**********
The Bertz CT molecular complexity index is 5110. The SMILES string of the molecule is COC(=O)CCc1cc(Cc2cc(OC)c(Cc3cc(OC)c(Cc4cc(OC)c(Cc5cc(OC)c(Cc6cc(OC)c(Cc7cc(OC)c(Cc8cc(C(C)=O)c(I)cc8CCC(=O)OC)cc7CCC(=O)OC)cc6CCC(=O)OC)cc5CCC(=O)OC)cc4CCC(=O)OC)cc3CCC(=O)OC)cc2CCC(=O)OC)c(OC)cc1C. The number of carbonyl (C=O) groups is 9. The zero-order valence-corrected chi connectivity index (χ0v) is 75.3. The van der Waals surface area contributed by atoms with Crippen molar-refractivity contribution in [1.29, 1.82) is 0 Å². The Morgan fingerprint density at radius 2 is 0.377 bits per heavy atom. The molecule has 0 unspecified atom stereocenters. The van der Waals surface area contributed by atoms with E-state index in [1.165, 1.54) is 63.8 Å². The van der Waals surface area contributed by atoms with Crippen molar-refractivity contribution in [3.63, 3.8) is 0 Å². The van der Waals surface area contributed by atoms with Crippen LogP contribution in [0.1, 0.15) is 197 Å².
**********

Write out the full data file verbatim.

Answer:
The Bertz CT molecular complexity index is 5110. The SMILES string of the molecule is COC(=O)CCc1cc(Cc2cc(OC)c(Cc3cc(OC)c(Cc4cc(OC)c(Cc5cc(OC)c(Cc6cc(OC)c(Cc7cc(OC)c(Cc8cc(C(C)=O)c(I)cc8CCC(=O)OC)cc7CCC(=O)OC)cc6CCC(=O)OC)cc5CCC(=O)OC)cc4CCC(=O)OC)cc3CCC(=O)OC)cc2CCC(=O)OC)c(OC)cc1C. The number of carbonyl (C=O) groups is 9. The zero-order valence-corrected chi connectivity index (χ0v) is 75.3. The van der Waals surface area contributed by atoms with Crippen molar-refractivity contribution in [1.29, 1.82) is 0 Å². The Morgan fingerprint density at radius 2 is 0.377 bits per heavy atom. The molecule has 0 unspecified atom stereocenters. The van der Waals surface area contributed by atoms with E-state index in [1.165, 1.54) is 63.8 Å². The van der Waals surface area contributed by atoms with Crippen molar-refractivity contribution in [3.63, 3.8) is 0 Å². The van der Waals surface area contributed by atoms with Crippen LogP contribution in [0.1, 0.15) is 197 Å².